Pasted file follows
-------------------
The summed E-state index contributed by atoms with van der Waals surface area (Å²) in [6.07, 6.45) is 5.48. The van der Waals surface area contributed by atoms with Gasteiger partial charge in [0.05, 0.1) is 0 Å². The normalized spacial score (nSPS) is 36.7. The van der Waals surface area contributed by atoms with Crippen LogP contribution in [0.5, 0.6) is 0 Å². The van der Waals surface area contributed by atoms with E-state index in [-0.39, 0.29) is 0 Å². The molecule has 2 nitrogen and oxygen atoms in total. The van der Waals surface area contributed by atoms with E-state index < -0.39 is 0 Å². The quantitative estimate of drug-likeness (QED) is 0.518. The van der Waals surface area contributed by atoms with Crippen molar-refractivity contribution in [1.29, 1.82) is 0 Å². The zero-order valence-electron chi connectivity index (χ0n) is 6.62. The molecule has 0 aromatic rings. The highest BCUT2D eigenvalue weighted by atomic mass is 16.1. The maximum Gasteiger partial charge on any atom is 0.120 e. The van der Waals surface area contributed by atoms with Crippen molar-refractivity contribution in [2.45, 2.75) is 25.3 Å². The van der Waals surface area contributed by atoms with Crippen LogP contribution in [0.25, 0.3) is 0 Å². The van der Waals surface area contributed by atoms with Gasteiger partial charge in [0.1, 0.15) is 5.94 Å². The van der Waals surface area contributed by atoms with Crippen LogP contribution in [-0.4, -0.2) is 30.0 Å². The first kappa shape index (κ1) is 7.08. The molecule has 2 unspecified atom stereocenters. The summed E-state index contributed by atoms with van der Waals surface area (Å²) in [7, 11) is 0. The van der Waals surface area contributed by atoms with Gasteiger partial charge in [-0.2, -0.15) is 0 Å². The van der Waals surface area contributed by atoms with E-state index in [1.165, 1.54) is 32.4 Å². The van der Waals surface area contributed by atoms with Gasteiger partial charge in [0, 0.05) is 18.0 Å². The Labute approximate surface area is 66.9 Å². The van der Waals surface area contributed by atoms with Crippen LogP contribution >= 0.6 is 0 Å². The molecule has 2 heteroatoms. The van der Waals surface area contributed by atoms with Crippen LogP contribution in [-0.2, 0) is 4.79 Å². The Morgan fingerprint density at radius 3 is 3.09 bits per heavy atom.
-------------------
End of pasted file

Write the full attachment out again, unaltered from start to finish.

The summed E-state index contributed by atoms with van der Waals surface area (Å²) in [6.07, 6.45) is 5.48. The van der Waals surface area contributed by atoms with Gasteiger partial charge in [0.05, 0.1) is 0 Å². The normalized spacial score (nSPS) is 36.7. The van der Waals surface area contributed by atoms with Crippen LogP contribution in [0.5, 0.6) is 0 Å². The van der Waals surface area contributed by atoms with E-state index in [-0.39, 0.29) is 0 Å². The molecule has 2 nitrogen and oxygen atoms in total. The van der Waals surface area contributed by atoms with E-state index < -0.39 is 0 Å². The quantitative estimate of drug-likeness (QED) is 0.518. The van der Waals surface area contributed by atoms with Crippen molar-refractivity contribution in [1.29, 1.82) is 0 Å². The zero-order valence-electron chi connectivity index (χ0n) is 6.62. The molecule has 0 aromatic rings. The highest BCUT2D eigenvalue weighted by atomic mass is 16.1. The maximum Gasteiger partial charge on any atom is 0.120 e. The van der Waals surface area contributed by atoms with Crippen molar-refractivity contribution in [2.45, 2.75) is 25.3 Å². The van der Waals surface area contributed by atoms with Crippen LogP contribution in [0.25, 0.3) is 0 Å². The van der Waals surface area contributed by atoms with Gasteiger partial charge in [0.1, 0.15) is 5.94 Å². The van der Waals surface area contributed by atoms with Crippen LogP contribution in [-0.4, -0.2) is 30.0 Å². The first kappa shape index (κ1) is 7.08. The molecule has 2 unspecified atom stereocenters. The summed E-state index contributed by atoms with van der Waals surface area (Å²) in [7, 11) is 0. The van der Waals surface area contributed by atoms with Gasteiger partial charge in [-0.2, -0.15) is 0 Å². The van der Waals surface area contributed by atoms with E-state index in [1.165, 1.54) is 32.4 Å². The van der Waals surface area contributed by atoms with Gasteiger partial charge in [0, 0.05) is 18.0 Å². The Labute approximate surface area is 66.9 Å². The van der Waals surface area contributed by atoms with Crippen LogP contribution >= 0.6 is 0 Å². The molecule has 2 heteroatoms. The van der Waals surface area contributed by atoms with Crippen LogP contribution in [-0.2, 0) is 4.79 Å². The Morgan fingerprint density at radius 3 is 3.09 bits per heavy atom.